From the Blog of Phyllis G.
On several occasions, I have discussed the importance of preparing for a mediation. I have noted that if a party comes to mediation with the idea of “winging it” or simply “going with the flow,” chances are, a resolution of the dispute will not be reached. Rather, the parties will leave frustrated and wondering why the matter did not settle.
In her monthly column entitled “One Minute Negotiation Tips,” posted on the Los Angeles County Bar Association’s website (Vol. II, July 2009), Linda Bulmash approaches this issue by noting how Dennis Ross, one of the best negotiators in the world, approaches this task.
As many of you are aware, Mr. Ross served as the Middle East envoy and chief peace negotiator in both the Bush senior and Clinton administrations. In his book, Statecraft – How to Restore America’s standing in the World (Farrar, Straw & Girout 2008), Mr. Ross provides 12 steps for effective negotiation. As you might expect, many of them involve preparation, or doing your homework beforehand. They are:
1. “Know what you want and what you can live with.
2. Know everything there is to know about the decision makers on the other side.
3. Build a relationship of trust with the key decision makers.
4. Keep in mind the other side’s need for an explanation.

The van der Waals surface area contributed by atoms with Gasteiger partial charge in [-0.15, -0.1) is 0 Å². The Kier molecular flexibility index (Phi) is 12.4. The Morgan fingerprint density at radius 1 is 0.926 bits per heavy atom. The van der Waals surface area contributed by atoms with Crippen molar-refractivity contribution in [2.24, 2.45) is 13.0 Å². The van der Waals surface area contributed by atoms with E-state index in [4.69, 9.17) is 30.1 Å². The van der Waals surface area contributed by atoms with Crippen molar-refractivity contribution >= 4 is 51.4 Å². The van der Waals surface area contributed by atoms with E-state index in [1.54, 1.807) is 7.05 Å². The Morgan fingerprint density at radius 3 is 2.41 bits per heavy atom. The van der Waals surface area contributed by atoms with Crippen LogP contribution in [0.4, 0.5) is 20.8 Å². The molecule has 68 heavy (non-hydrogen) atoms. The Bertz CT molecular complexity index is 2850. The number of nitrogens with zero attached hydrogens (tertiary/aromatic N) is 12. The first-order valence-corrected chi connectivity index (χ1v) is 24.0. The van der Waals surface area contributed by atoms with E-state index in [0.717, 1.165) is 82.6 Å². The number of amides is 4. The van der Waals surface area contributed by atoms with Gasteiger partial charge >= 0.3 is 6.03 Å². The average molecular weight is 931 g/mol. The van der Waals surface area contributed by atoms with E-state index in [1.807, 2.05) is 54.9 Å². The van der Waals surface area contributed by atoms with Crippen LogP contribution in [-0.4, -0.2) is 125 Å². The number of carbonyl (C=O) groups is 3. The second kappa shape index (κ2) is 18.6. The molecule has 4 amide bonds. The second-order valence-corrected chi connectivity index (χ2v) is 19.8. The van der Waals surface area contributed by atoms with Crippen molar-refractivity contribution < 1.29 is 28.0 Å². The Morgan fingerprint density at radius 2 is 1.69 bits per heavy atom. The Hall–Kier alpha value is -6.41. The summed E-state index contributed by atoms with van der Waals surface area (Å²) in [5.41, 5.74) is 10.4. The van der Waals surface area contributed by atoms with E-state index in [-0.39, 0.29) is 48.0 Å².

5. To gain the hardest concessions, prove you understand what is important to the other side.
6. Tough love is also required: understanding and empathy is good but only goes so far—make sure they understand also there are consequences.
7. Employ the ‘good-cop, bad-cop’ approach carefully.
8. Understand the value and limitations of deadlines.
9. Take only calculated risks.
10. Never lie, never bluff—you risk too much damage to your credibility.
11. Don’t avoid differences: get differences in the open and discussed to eliminate future hard feelings over the resolution.
12. Summarize agreements at the end of every meeting.”
Take a moment and reflect on each of these steps, and how you can incorporate them into your mediation advocacy. If they have helped Mr. Ross in negotiating peace in the middle east, just think what these steps can do to help you in resolving your disputes.
. . .Just something to think about.
The opinions of the Mediator Ethics Advisory Committee are rendered pursuant to the authority of rule 10.900, Florida Rules for Certified and Court-Appointed Mediators and are based on the specific...By Florida Mediator Ethics Advisory Committee